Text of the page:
An Environmental Cause

I love advice.  In fact, the world loves advice.  We all love to eat our buttered toast in front of the morning talk show, absorbing tips on how to wear red this season or how to lose the extra inches around the middle (step 1: leave off the butter).  And we all love to read those books on how to cure unhappiness in ourselves and chronic happiness in others.  We are a society obsessed with advice.

So it’s no surprise that I cling to any and every piece of writing advice out there.  I once read about a writer who uses an alarm to reinforce a strict three hours of uninterrupted writing.  I added the word alarm to my list and promptly lost the list.  I once read about an author who exercises an hour before writing to stimulate the creativity and energy needed for each climatic scene.  I tried a few push-ups before sinking to my elbows on the family room floor and stretching for the TV remote.

Advice is only useful if you take it and make it work for you.  Advice is never the full solution.  It can only get you so far without implementation.

Here’s the challenge: take [and implement] a little advice from Matt Stewart, author of The French Revolution. In a recent Poets & Writers inquiry, he swore by environmental observation for literary inspiration:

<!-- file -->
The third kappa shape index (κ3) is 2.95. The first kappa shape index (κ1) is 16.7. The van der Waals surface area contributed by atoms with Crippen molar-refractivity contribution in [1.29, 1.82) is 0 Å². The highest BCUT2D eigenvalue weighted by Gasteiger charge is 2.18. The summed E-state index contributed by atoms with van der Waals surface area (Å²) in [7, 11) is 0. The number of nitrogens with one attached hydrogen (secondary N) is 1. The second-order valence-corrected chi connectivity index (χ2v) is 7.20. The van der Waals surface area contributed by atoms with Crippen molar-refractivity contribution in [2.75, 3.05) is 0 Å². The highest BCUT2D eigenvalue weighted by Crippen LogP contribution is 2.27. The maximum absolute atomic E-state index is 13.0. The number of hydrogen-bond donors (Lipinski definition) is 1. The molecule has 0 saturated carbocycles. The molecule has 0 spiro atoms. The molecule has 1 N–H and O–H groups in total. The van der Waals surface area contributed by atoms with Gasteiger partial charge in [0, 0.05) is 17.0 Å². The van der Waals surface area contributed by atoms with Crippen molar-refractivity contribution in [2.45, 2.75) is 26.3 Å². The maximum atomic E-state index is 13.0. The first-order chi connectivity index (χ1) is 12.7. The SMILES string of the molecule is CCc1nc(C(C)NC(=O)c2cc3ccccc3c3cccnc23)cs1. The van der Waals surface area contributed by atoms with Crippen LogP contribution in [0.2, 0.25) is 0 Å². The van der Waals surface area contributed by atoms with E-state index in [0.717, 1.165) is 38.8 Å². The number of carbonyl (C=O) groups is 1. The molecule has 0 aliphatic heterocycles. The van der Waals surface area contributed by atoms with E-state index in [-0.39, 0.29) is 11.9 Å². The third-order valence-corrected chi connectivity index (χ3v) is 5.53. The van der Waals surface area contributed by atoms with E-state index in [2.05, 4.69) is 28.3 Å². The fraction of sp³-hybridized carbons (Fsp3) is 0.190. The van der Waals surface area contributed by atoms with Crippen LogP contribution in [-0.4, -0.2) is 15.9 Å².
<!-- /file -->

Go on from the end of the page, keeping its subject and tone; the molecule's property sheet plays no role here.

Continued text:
Dog walks with no iPhone access force me to pay attention to San Francisco’s world-class characters, who are wonderfully weird and story provoking.  I recently saw a shirtless Jesus doppleganger playing drums while riding a beach cruiser uphill, which has already made it into my next novel.

Tomorrow (and potentially every day after), disconnect yourself from technology and nagging financial worries, and observe the world around you.  Turn off the iPod – but leave the headphones in as not to arouse suspicion from fellow subway riders – and watch, listen, imagine.

And then work whatever you discover into that story of yours.